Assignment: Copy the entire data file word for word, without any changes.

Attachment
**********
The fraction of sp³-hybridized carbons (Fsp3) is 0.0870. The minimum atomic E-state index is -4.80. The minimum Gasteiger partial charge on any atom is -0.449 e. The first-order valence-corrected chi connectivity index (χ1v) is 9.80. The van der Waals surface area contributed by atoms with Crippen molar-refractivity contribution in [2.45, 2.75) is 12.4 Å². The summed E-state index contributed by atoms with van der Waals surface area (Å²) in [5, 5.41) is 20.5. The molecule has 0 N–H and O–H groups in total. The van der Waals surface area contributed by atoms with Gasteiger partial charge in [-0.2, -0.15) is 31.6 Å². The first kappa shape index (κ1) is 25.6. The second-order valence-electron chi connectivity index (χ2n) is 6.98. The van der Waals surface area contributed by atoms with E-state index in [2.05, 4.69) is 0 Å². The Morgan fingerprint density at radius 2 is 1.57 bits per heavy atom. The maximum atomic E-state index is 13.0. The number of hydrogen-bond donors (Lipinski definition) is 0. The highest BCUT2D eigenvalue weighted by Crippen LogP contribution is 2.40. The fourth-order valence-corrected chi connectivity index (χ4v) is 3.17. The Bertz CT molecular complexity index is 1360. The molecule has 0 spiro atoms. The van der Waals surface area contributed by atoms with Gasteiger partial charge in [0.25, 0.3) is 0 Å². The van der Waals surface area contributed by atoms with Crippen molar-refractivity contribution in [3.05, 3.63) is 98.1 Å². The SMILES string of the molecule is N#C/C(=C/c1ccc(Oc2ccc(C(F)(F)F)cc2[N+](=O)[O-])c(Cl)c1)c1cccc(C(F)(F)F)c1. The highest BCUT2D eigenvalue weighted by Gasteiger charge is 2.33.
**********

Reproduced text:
The fraction of sp³-hybridized carbons (Fsp3) is 0.0870. The minimum atomic E-state index is -4.80. The minimum Gasteiger partial charge on any atom is -0.449 e. The first-order valence-corrected chi connectivity index (χ1v) is 9.80. The van der Waals surface area contributed by atoms with Crippen molar-refractivity contribution in [2.45, 2.75) is 12.4 Å². The summed E-state index contributed by atoms with van der Waals surface area (Å²) in [5, 5.41) is 20.5. The molecule has 0 N–H and O–H groups in total. The van der Waals surface area contributed by atoms with Gasteiger partial charge in [-0.2, -0.15) is 31.6 Å². The first kappa shape index (κ1) is 25.6. The second-order valence-electron chi connectivity index (χ2n) is 6.98. The van der Waals surface area contributed by atoms with E-state index in [2.05, 4.69) is 0 Å². The Morgan fingerprint density at radius 2 is 1.57 bits per heavy atom. The maximum atomic E-state index is 13.0. The number of hydrogen-bond donors (Lipinski definition) is 0. The highest BCUT2D eigenvalue weighted by Crippen LogP contribution is 2.40. The fourth-order valence-corrected chi connectivity index (χ4v) is 3.17. The Bertz CT molecular complexity index is 1360. The molecule has 0 spiro atoms. The van der Waals surface area contributed by atoms with Gasteiger partial charge in [0.25, 0.3) is 0 Å². The van der Waals surface area contributed by atoms with Crippen molar-refractivity contribution in [3.05, 3.63) is 98.1 Å². The SMILES string of the molecule is N#C/C(=C/c1ccc(Oc2ccc(C(F)(F)F)cc2[N+](=O)[O-])c(Cl)c1)c1cccc(C(F)(F)F)c1. The highest BCUT2D eigenvalue weighted by Gasteiger charge is 2.33.